Oct 20th, 2018

Count Nature as a Citizen Scientist

Anyone can become a scientist in three simple steps. First, head outdoors. Second, observe nature. Third, share your findings. Congratulations! You are a citizen scientist.

Student takes notes in a garden.

Lilah Monroe, a Glen Allen student, observes butterflies for a citizen scientist project.

The title may not be credentialed, but professional scientists welcome data collected by citizen scientists. Naturalists, eco-friendly organizations, government agencies and land-management companies support the findings, too. Even the Smithsonian Institute and NASA rely on citizen science surveys.

There is no cost or age requirement to become a citizen scientist. Participation can be on your own or with a group, such as your family. Many schools and after-school programs take part, as does Lewis Ginter Botanical Garden. Currently, youth volunteers in Lewis Ginter’s Service Learning program help monitor and record specific observations through three initiatives: eButterfly; Community Collaborative Rain, Hail & Snow Network; and iNaturalist. In 2019, Lewis Ginter will launch Nature’s Notebook, a citizen science program, for service learning and middle school youth.

Typically, a citizen science project is outlined on the organizer’s website with guidelines for specific observations and measurables. The task may be as simple as counting butterflies and measuring rainfall, or more complex, such as recording the number of invasive plants in a specified area. After observation, the citizen scientist enters findings in an e-database. Related discussions occur through online blogs and other social media networks.

“After a little homework with guidebooks and e-resources to define your targets, then get outside and ramble among nature,” said Robert Wright, Sr., a senior environmental scientist for EEE Consulting Inc. in Mechanicsville. “Open your eyes, ears, and nose to a sensory-related experience, then share your findings about flora, fauna, and minerals.”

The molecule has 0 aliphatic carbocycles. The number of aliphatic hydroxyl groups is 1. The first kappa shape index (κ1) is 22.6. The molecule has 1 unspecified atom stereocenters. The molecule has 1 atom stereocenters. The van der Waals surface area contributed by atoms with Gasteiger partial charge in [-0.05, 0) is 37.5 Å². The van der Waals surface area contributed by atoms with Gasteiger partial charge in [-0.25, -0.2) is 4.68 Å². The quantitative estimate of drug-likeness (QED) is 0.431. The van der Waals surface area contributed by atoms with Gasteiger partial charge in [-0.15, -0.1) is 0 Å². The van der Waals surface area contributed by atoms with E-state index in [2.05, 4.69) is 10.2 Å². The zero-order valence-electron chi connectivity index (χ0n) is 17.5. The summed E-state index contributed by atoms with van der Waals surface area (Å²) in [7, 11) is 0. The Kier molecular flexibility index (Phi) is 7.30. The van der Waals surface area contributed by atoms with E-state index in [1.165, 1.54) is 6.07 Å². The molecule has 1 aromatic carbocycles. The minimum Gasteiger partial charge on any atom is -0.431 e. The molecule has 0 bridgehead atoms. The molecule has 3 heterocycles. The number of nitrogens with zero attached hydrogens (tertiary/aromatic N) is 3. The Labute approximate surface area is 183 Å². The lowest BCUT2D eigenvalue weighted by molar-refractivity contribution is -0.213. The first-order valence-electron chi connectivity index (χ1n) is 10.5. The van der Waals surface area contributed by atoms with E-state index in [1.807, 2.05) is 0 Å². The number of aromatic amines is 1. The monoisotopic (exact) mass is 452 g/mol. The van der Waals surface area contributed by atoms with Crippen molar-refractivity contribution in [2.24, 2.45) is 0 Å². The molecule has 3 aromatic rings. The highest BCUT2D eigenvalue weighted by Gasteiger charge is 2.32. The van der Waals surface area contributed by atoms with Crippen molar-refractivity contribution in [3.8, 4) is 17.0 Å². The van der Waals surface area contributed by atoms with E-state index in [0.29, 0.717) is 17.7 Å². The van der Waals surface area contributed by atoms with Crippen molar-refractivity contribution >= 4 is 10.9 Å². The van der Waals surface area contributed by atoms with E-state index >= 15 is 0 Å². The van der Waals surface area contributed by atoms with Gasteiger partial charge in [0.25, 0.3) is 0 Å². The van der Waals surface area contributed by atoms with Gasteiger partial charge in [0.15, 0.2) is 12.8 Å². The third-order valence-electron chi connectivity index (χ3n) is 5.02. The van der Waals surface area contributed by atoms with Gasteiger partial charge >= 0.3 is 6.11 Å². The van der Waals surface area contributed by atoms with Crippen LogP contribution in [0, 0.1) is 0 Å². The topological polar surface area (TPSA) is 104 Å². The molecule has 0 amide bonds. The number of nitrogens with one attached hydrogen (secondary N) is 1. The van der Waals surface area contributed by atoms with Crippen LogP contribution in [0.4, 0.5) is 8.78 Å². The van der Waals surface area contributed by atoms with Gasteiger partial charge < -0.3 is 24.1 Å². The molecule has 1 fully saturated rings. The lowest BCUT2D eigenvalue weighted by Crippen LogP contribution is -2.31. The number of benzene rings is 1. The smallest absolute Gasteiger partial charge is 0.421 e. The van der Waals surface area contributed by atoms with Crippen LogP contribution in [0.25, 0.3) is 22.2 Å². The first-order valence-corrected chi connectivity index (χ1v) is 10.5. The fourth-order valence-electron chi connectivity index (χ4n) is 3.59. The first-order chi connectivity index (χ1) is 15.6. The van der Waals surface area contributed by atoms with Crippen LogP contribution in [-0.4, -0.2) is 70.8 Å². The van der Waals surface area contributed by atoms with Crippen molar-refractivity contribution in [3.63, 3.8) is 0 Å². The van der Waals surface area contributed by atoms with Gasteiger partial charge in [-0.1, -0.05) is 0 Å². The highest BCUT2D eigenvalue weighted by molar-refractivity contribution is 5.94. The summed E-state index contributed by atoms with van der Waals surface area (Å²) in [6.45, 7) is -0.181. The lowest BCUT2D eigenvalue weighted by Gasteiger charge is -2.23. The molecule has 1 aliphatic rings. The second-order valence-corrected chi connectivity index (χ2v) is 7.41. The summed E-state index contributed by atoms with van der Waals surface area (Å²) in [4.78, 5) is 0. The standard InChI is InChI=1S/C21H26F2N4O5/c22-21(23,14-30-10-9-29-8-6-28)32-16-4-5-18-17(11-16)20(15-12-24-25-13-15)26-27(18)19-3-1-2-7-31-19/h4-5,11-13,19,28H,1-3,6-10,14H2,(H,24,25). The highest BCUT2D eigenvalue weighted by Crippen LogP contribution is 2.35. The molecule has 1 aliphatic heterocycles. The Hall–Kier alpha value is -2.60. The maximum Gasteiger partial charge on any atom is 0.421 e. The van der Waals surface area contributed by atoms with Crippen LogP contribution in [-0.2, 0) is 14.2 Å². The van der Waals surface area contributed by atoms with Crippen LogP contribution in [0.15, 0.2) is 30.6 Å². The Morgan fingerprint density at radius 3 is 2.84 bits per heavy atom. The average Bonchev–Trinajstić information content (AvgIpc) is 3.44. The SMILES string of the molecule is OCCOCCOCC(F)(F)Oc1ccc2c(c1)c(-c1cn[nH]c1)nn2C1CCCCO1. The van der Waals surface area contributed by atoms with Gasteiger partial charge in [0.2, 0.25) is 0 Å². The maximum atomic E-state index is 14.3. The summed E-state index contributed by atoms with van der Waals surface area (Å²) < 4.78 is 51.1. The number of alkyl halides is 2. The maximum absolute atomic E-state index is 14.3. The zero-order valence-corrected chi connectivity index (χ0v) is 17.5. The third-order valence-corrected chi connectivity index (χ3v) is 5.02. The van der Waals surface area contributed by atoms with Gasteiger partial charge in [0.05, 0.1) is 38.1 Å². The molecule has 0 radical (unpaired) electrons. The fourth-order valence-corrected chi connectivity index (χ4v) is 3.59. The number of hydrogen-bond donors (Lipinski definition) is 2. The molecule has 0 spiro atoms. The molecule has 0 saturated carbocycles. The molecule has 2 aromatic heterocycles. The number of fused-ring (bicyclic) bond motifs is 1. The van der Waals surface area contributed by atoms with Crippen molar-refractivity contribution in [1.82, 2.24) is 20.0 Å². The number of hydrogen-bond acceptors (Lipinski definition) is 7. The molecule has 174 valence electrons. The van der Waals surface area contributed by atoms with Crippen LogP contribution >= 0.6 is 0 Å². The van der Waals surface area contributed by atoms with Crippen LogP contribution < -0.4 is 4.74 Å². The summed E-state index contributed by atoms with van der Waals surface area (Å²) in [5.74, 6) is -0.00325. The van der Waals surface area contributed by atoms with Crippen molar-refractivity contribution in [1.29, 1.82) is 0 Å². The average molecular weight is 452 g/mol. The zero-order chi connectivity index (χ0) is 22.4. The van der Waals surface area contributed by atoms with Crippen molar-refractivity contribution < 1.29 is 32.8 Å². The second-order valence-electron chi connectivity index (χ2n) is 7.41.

The benefits may be as important as the projects themselves. Online identification tools and background information teach participants about nature and the environment. Project tips hone observation skills. Ongoing posts reveal trends and demonstrate the human impact the world.

“This kind of thought pattern can have an impact on elected officials, too,” Wright said. “Our ability to report biologically significant info to appropriate partners can influence planning and change policies. It couples the best available science of an area, so sound decisions are made about smart land use, facility siting, and multiple-use facilities while also protecting the environment.”

Conduct an online search for citizen scientist projects and be amazed at the opportunities that await. You may make an important scientific discovery.

“You’ll even relax as you soak in the natural world,” Wright said.

This article first appeared in the Richmond Times-Dispatch in October 2018.

About Lynn Kirk

Lynn Kirk, a freelance writer and marketing consultant, has collaborated with Lewis Ginter Botanical Garden since 2002. She considers it a joy and privilege to write newspaper articles and member newsletters for such a top-rated (and utterly gorgeous!) public garden.

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